ALERTWorkshop_abstract_ULg_Levasseur - ORBi

Alert Workshop 2008 - Session number 3 – Abstract
Modelling of the permability evolution in the excavation
disturbed zone around underground excavations
Séverine LEVASSEUR, Université de Liège, department ArGenCo,
Chemin des chevreuils 1, 4000 Liège, Belgium –
Frédéric COLLIN, Université de Liège, department ArGenCo,
Chemin des chevreuils 1, 4000 Liège, Belgium –
Robert CHARLIER, Université de Liège, department ArGenCo,
Chemin des chevreuils 1, 4000 Liège, Belgium –
Keywords: hydro-mechanical coupling; strain localisation; hydraulic conductivity; underground excavation.
The formation of an EDZ (excavation disturbed zone) is a phenomenon that occurs in the most rock
masses as a consequence of underground excavation. The EDZ appears as an area around the
underground openings where geotechnical and hydrogeological properties are altered. This is of particular
interest in the context of host suitable for nuclear waste disposal. Typically, these rocks are characterised
by a very low hydraulic conductivity which may increase by several orders of magnitude in the vicinity of
underground openings.
In this paper, we propose to study the EDZ along a borehole in the Opalinus Clay (Selfrac experiment at the
Mont Terri Rock Laboratory – Bernier et al. 2004, Bossart et al. 2002). In this experiment, it was aimed to
study the hydro-mechanical coupled effect of the EDZ along a borehole. A zone with higher axial
transmissivity along the borehole is expected to be formed after drilling as a result of stress release and
stress redistribution. In Selfrac experiment a dilatometer probe is combined with two inflatable packers and
installed in a newly drilled borehole as shown on figure 1. The dilatometer is positioned at the lowest part of
the multipacker system. Pressure in the dilatometer probe increases step by step during the experiment.
For each step, active hydraulic tests are carried out in the deepest interval (I1). Pressure reactions are then
observed in the interval test itself as well as in the intervals above the dilatometer (I2). This experiment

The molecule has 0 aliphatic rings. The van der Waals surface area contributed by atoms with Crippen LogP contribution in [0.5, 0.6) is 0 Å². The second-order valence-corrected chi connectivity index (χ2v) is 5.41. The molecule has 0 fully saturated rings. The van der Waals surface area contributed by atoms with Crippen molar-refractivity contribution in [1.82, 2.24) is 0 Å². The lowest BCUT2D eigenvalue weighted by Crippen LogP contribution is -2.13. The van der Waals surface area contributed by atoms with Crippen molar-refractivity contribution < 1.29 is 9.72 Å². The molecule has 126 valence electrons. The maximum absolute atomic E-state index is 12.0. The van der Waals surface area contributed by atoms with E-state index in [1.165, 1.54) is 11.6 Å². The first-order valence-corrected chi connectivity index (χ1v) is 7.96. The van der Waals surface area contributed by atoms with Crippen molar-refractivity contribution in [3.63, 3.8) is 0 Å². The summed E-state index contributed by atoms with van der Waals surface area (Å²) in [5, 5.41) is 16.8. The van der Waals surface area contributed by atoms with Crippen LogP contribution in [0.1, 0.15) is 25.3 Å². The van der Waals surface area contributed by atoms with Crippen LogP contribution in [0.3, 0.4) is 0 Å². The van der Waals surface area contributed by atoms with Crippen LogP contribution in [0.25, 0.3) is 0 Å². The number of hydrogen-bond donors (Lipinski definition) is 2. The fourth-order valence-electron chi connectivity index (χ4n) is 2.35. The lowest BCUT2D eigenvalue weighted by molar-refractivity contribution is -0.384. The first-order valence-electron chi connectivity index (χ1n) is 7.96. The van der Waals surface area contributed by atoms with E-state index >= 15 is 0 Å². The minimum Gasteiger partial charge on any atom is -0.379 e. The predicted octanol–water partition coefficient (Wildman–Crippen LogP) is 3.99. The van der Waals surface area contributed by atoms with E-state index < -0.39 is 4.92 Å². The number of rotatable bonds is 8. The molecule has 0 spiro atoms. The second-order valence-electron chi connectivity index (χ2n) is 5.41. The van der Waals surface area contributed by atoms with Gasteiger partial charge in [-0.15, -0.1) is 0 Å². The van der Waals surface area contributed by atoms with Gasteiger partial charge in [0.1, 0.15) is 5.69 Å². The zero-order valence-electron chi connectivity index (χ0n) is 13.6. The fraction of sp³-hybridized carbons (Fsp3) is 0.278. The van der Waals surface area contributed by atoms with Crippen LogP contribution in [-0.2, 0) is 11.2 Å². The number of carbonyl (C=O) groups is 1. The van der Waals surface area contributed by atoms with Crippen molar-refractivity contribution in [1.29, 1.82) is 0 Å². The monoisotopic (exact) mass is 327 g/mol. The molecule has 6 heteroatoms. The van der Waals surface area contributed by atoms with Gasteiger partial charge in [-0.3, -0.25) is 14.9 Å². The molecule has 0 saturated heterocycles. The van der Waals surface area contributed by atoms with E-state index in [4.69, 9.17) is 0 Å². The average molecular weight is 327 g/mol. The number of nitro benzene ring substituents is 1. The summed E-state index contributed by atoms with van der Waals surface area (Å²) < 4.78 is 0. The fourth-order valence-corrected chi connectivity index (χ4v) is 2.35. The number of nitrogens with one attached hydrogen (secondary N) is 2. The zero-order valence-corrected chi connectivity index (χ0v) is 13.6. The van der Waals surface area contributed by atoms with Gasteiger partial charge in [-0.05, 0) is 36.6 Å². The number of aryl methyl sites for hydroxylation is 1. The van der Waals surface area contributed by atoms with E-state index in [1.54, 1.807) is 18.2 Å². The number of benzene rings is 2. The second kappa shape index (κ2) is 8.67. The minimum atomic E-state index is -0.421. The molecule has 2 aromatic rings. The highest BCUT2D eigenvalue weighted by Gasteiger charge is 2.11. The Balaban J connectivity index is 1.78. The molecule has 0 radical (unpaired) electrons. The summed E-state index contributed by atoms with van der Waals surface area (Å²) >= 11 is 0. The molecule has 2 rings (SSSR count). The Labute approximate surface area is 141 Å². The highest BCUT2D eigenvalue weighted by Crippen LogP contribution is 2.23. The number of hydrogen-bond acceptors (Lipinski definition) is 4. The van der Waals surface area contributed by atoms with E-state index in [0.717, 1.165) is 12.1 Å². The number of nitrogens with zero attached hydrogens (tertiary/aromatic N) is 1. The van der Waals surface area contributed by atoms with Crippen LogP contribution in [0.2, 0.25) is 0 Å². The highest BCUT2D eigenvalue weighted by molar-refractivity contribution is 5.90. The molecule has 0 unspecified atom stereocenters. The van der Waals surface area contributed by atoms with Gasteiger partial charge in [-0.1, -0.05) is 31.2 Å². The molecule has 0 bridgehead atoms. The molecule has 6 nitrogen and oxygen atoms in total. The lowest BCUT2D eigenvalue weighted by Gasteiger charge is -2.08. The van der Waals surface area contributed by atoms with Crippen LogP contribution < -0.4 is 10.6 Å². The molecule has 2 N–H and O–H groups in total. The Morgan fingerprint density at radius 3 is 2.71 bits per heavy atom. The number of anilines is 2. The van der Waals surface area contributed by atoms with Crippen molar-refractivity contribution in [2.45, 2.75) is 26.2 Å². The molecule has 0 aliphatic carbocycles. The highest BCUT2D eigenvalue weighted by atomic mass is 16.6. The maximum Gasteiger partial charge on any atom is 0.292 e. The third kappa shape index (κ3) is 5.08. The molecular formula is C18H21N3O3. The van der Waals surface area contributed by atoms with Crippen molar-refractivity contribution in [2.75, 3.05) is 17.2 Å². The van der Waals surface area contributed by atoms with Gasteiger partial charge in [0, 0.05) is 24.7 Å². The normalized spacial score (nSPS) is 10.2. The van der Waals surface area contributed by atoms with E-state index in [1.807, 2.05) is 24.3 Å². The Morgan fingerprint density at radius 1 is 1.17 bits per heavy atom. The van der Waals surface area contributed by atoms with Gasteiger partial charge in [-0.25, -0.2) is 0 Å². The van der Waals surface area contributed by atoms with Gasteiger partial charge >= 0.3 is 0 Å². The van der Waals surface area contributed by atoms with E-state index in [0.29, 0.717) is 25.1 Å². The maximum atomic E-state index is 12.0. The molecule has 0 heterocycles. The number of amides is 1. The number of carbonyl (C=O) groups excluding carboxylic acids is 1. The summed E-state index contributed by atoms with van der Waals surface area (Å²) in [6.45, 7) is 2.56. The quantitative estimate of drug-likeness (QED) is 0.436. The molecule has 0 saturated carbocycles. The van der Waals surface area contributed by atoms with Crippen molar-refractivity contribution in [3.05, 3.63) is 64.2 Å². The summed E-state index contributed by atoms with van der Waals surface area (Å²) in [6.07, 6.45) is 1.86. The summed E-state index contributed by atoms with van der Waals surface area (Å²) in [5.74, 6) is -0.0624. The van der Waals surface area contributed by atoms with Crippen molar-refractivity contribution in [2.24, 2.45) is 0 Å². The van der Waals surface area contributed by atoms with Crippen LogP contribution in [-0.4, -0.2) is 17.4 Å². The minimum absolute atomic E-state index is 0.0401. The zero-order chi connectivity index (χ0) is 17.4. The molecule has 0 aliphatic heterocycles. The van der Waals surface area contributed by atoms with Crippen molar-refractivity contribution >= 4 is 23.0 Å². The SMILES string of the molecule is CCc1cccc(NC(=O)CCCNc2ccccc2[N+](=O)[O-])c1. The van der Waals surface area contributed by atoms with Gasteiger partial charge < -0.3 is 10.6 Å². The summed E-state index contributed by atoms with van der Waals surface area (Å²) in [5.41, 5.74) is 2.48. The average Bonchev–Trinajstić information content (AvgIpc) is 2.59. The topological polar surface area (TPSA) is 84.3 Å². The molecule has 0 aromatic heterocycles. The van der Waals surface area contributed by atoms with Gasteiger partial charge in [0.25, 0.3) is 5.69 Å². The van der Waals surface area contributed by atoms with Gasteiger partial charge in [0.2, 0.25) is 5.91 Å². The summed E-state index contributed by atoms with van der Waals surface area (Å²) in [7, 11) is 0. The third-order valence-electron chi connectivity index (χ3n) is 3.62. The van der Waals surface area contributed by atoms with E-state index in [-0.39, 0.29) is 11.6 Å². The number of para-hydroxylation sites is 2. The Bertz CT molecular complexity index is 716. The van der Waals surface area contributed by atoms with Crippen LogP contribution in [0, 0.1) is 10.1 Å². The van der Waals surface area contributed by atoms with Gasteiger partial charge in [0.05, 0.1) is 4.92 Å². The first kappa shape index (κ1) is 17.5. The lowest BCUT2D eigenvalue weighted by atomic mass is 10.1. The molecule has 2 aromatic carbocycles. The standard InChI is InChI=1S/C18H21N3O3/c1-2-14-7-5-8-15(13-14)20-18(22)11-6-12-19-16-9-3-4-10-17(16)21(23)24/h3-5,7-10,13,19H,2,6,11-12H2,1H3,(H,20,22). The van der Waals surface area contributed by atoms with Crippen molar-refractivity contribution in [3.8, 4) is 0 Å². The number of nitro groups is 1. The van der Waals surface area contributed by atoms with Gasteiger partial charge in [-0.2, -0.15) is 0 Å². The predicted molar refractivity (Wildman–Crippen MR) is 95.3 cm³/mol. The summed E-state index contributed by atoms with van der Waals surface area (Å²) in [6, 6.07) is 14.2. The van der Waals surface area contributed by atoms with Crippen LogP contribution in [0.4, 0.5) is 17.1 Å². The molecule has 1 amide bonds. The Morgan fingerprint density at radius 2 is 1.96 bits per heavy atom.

clearly shows that the pressure changes are transmitted through the EDZ along the borehole. And as a
consequence, the hydraulic conductivity of the EDZ evolves. Then it is assumed that the hydraulic
conductivity of the EDZ can be controllable as a function of the inflation pressure of the dilatometer (Bühler
The objective of this study is to model these modifications of the hydraulic conductivity in EDZ along
borehole. More exactly, it concerns the improvement of finite element modelling of strain localization, with
hydromechanical coupling by taking into account the permeability evolution with strain modifications. The
permeability evolution is derived from a strain cubic law at macroscopic scale (Liu et al. 1999, Snow 1965).
The first results on the Selfrac experiment show that this phenomenological approach permits to reproduce
the decrease of the hydraulic conductivity in the EDZ with the dilatometer pressure increase observed in
Figure 1: Experiment layout long term dilatometer experiment
F. Bernier, X.L. Li, W. Bastiaens, L. Ortiz, M. Van Geet, L. Wouters, B. Frieg, P. Blümling, J. Desrues,
G. Viaggiani, C. Coll, S. Chanchole, V. De Greef, R. Hamza, L. Malinsky, A.Vervoort, Y.
Vanbrabant, B. Debecker, J. Verstraelen, A. Govaerts, M. Wevers, V. Labiouse, S. Escoffier, J.-F.
Mathier, L. Gastaldo, Ch. Bühler (2004) Selfrac: fractures and self-healing within the excavation
disturbed zone in clays. Final technical publishable report, 5th EURATOM Framework Programme.
P. Bossart, P.M. Meier, A. Moeri, Th. Trick, J.C. Mayor (2002) Geological and hydraulic
characterization of the excavation disturbed zone in the Oplinus clay of the Mont Terri Rock
Laboratory, Engineering Geology, vol. 66, pp. 19-38.
Ch. Bühler (2005) Selfrac (SE) Experiment: long term dilatometer experiment. Mont Terri Project Technical Note, TN 99-03.
J. Liu, D. Elsworth, B.H. Brady (1999) Linking stress-dependant effective porosity and hydraulic
conductivity fields to RMR. International Journal of Rock Mechanics and Mining Sciences, vol. 36,
pp. 581-596.
D.T. Snow (1969) Anisotropic permeability of fractured media. Water Resources Research, vol. 5(6),
pp. 1273-1289.